Map of life expectancy at birth from Global Education Project.

Sunday, May 27, 2018

Sunday Sermonette: A painful day in Canaan

This chapter is sort of a weird interlude between episodes of depravity. It is of interest in that it exemplifies two sharp differences between the Old Testament and the New.

 When Abram was ninety-nine years old, the Lord appeared to him and said, “I am God Almighty; walk before me faithfully and be blameless. Then I will make my covenant between me and you and will greatly increase your numbers.”
Abram fell facedown, and God said to him, “As for me, this is my covenant with you: You will be the father of many nations. No longer will you be called Abram; your name will be Abraham, for I have made you a father of many nations. I will make you very fruitful; I will make nations of you, and kings will come from you. I will establish my covenant as an everlasting covenant between me and you and your descendants after you for the generations to come, to be your God and the God of your descendants after you. The whole land of Canaan, where you now reside as a foreigner, I will give as an everlasting possession to you and your descendants after you; and I will be their God.”
In the Tanakh, many people are said to see God as a physical manifestation. Or I should say many men saw him, the only woman I can find who saw God was the wife of Manoah, i.e. Samson's mother. What he looks like is usually not described, although sometimes he is said to speak to men "face to face." Moses saw God face to face a few times, and of course once as a burning bush. In Exodus, however, we are told that "There shall no man see me, and live." And the Gospel of John states repeatedly that God cannot be seen, and has never been seen. Colossians and Timothy also describe him as invisible.

As for the name change, it is not entirely clear what it's all about. Abraham may mean "Father of Many."

Then God said to Abraham, “As for you, you must keep my covenant, you and your descendants after you for the generations to come. 10 This is my covenant with you and your descendants after you, the covenant you are to keep: Every male among you shall be circumcised. 11 You are to undergo circumcision, and it will be the sign of the covenant between me and you. 12 For the generations to come every male among you who is eight days old must be circumcised, including those born in your household or bought with money from a foreigner—those who are not your offspring. 13 Whether born in your household or bought with your money, they must be circumcised. My covenant in your flesh is to be an everlasting covenant. 14 Any uncircumcised male, who has not been circumcised in the flesh, will be cut off from his people; he has broken my covenant.”
One must wonder at the origin of this barbarous custom. One might think that it served to mark the Jews as a distinct people, but actually the custom was widespread among other peoples of the region, including the Egyptians. Note that slaves are to be circumcised.

15 God also said to Abraham, “As for Sarai your wife, you are no longer to call her Sarai; her name will be Sarah. 16 I will bless her and will surely give you a son by her. I will bless her so that she will be the mother of nations; kings of peoples will come from her.”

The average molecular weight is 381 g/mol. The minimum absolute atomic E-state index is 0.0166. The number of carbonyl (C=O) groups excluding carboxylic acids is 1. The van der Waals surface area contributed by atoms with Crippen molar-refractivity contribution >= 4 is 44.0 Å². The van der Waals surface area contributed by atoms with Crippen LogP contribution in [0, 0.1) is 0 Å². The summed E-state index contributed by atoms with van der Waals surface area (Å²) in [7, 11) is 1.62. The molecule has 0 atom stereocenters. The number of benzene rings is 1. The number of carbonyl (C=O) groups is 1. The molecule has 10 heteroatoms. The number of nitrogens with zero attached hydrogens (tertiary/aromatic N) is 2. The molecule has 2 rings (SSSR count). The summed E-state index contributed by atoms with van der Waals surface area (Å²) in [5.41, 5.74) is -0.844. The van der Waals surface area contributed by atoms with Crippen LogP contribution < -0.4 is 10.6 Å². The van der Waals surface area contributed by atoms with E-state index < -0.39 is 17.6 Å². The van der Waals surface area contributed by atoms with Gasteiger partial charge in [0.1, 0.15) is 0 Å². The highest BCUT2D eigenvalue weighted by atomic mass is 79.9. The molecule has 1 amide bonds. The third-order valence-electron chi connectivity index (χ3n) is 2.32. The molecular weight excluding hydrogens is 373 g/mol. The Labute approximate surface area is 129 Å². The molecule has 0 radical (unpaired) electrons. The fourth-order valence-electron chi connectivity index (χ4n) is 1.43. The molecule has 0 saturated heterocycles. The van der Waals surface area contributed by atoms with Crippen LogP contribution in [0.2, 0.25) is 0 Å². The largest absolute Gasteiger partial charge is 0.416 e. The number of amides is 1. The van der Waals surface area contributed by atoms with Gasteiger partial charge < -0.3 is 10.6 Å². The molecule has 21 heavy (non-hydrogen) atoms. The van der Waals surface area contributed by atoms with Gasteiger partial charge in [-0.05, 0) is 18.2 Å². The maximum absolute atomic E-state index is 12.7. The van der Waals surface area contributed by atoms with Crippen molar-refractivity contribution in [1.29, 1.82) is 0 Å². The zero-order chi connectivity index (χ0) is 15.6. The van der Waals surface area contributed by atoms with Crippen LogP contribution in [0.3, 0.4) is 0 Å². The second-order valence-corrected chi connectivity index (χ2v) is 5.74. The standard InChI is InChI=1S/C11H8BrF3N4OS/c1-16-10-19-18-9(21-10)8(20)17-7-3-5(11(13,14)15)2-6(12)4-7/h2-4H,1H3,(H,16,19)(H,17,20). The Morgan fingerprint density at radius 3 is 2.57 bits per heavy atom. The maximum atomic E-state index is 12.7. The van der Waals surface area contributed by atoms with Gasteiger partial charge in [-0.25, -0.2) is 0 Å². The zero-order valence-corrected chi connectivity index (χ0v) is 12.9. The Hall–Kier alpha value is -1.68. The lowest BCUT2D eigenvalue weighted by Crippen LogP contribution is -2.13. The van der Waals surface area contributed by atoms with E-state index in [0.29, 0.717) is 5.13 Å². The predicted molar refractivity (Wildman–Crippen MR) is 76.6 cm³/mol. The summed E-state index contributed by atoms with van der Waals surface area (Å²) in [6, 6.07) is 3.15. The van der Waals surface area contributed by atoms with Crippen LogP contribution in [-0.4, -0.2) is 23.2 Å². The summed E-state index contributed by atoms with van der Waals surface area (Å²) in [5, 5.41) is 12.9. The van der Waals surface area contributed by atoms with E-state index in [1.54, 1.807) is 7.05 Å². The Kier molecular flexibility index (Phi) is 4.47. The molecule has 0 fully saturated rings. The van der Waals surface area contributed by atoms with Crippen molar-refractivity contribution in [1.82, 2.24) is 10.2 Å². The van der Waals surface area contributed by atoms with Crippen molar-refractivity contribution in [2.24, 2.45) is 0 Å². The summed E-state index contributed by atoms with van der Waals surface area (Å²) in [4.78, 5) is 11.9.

17 Abraham fell facedown; he laughed and said to himself, “Will a son be born to a man a hundred years old? Will Sarah bear a child at the age of ninety?” 18 And Abraham said to God, “If only Ishmael might live under your blessing!”
19 Then God said, “Yes, but your wife Sarah will bear you a son, and you will call him Isaac. I will establish my covenant with him as an everlasting covenant for his descendants after him. 20 And as for Ishmael, I have heard you: I will surely bless him; I will make him fruitful and will greatly increase his numbers. He will be the father of twelve rulers, and I will make him into a great nation. 21 But my covenant I will establish with Isaac, whom Sarah will bear to you by this time next year.” 22 When he had finished speaking with Abraham, God went up from him.
23 On that very day Abraham took his son Ishmael and all those born in his household or bought with his money, every male in his household, and circumcised them, as God told him. 24 Abraham was ninety-nine years old when he was circumcised, 25 and his son Ishmael was thirteen; 26 Abraham and his son Ishmael were both circumcised on that very day. 27 And every male in Abraham’s household, including those born in his household or bought from a foreigner, was circumcised with him.
No explanation for Sarai's name change, sorry. Remember, by the way, that the marriage is incestuous. Sarah and Abraham have the same father. Anyway, if you remember back a couple of chapters Abraham has 318 adult male slaves. He must have had some boy slaves as well, so we're talking at least maybe 400 circumcisions in a single day. Since they had presumably never done it before and didn't have any local experts, I can imagine there may have been some problems.

Anyway, while circumcision remains a requirement for Jews, the apostle Paul repudiated the practice. In fact he outright forbade it in Galatians:

Behold, I Paul say unto you, that if ye be circumcised, Christ shall profit you nothing. For I testify again to every man that is circumcised, that he is a debtor to do the whole law. Christ is become of no effect unto you, whosoever of you are justified by the law; ye are fallen from grace.  
Obviously Christians have chosen to ignore this passage as most of them are today circumcised shortly after birth, although only because it is a secular custom, not for religious reasons. This is starting to change, however, as some medical authorities have come to doubt that it has significant hygienic value. This is a matter of controversy.

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